By Jacob Drucker


The role geography plays in ornithology is undeniably significant. Places where habitats merge, from forest edge to river mouths to migrant trapping oases, are some of the best places for birding and finding wildlife of all sorts. The Middle East is conveniently placed between three continents. The converging of different habitats and climates results in a great diversity of wildlife. Though it may not have as much to offer as the tropics, its role in bird migration is matched in few other places in the world. Israel and the Bosphorus Strait in Turkey serve as funnels between continents, concentrating a number of birds diverse in species. These places are especially noted for their role in raptor passage, each hosting up to two-hundred thousand birds in a day with species such as European Honey-buzzard, Lesser Spotted Eagle and Levant Sparrowhawk. Over the summer I was lucky enough to go on a family trip to Turkey, where from the roof of our hotel I counted in two hours 269 European Honey-buzzards, 19 Levant Sparrowhawks and 25 European Bee-eaters (earlier in the season, diversity is slightly lower). This was only in late August. Imagining what a good day in midSeptember would be like is just mind-blowing.


Pale Rosefinch 

Pale Rosefinch (Carpodacus synoicus), an inhabitant of desert mountain ranges in Israel, Jordan, Saudi Arabia and Egypt's Sinai peninsula. Colored pencil and craypa, artwork by Jacob Drucker.


The Middle East is also home to many specialty birds for the region, and also a good sample of Asian, African and European birds all in one area. Time spent birding in Israel can result in sightings ranging from Collared Flycatchers, Blackcaps and Red-backed Shrikes to Cream-coloured Courser and Namaqua Dove, to Thick-billed Lark and Blue-cheeked Bee-eater. Farther east reveals a taste of Central-Asian steppe, mountains occupied by Lammergeier and Caspian Snowcock, and deserts holding birds like Iranian GroundJay and Hypocolius. The accessibility of some of these birds can be very difficult for several reasons, one of which is the wild politics of the region.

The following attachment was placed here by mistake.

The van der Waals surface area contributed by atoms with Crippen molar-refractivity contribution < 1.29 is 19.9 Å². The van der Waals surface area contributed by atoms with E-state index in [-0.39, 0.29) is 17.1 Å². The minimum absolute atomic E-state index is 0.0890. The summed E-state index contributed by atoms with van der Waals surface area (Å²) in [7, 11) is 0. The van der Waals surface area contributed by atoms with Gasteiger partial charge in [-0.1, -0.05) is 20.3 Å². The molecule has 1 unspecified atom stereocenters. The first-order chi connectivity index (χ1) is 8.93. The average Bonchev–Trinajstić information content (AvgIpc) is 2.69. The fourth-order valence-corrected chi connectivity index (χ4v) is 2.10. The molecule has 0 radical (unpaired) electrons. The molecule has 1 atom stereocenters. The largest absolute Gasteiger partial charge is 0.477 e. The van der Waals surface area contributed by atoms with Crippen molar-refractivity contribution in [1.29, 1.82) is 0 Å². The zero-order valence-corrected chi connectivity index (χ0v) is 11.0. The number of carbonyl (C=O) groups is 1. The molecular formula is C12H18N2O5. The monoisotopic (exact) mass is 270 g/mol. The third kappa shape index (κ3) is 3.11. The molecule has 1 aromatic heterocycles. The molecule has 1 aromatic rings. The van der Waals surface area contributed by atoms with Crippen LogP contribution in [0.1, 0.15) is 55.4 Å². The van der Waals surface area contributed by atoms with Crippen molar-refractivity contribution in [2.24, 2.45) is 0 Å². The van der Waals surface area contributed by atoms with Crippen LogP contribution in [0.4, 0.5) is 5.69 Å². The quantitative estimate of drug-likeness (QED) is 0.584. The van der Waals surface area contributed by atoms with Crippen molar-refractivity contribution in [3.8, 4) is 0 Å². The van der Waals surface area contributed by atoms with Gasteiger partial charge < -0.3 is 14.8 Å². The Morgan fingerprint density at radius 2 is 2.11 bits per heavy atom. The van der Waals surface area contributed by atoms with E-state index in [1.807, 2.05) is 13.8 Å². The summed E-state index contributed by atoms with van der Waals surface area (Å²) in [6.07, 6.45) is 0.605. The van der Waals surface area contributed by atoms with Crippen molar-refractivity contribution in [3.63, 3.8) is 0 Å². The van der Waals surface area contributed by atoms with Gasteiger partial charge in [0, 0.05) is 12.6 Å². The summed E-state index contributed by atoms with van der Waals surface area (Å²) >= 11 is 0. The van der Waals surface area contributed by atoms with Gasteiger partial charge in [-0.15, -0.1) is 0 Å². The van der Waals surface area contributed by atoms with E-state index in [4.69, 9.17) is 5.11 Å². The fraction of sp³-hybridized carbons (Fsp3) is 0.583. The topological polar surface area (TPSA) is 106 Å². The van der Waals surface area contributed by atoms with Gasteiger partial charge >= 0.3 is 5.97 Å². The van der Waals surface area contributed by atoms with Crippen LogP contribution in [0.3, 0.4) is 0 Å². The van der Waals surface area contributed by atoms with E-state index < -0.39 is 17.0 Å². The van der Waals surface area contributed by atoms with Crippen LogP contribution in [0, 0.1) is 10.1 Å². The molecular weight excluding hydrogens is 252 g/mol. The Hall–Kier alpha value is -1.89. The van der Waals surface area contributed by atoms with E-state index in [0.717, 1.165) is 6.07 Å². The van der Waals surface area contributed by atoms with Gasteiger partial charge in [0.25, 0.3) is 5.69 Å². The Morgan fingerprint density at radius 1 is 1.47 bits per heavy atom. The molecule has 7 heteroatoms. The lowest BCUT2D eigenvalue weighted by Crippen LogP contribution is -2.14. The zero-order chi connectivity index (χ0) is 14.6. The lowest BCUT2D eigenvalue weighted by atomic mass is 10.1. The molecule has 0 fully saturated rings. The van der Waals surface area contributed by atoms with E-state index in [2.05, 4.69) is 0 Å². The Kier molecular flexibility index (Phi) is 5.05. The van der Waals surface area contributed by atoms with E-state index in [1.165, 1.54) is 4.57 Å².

When the average American thinks of the Middle East, the first thing they usually think of is political turmoil. The Israeli-Arab conflict makes security in that region incredibly tight, making birding in parts of Israel very sketchy. In my travels in the country, I would often be given strange looks by soldiers on the border for using binoculars. In Eilat, the southern tip of Israel, I nearly followed a singing Graceful Prinia into a former minefield. The situations in Iraq, Iran and Afghanistan make a birding excursion to the country by westerners seem somewhat senseless. It goes without saying that these countries are not on the top of any ecotourism group’s lists. Along with leaving these areas unbirded, the conservation money generated by ecotourism goes down the drain, and localized species Iranian Ground-Jay (a species whose nest is still undescribed) and endangered ones like Waldrapp, Dalmatian Pelican and Sociable Lapwing that breed in, or move through, the areas get little or no protection. Military action results in terrible habitat loss, and already several species of mammal face extinction, Iranian Cheetah for example.


Along with the politics, many parts of the Middle East are incredibly remote and inaccessible. The status of many mountain species like Great Rosefinch and even Himalayan Griffon in eastern regions is unknown. Similar to what occurs in places like Peru and Kenya, isolated mountain valleys promote the evolution of unique endemic species. In underbirded places like Afghanistan—totally secluded by mountains and valleys—who knows what could be living in some isolated canyon inhabited by the Taliban. Though politics does complicate things and now may not be the best time to do so, these areas should not go unexplored.



*Because many of these birds have aliases (Waldrapp is also known as Bald Ibis, for example), the common names for this post have been taken from the Clements Checklist available online at the Cornell Lab of Ornithology website.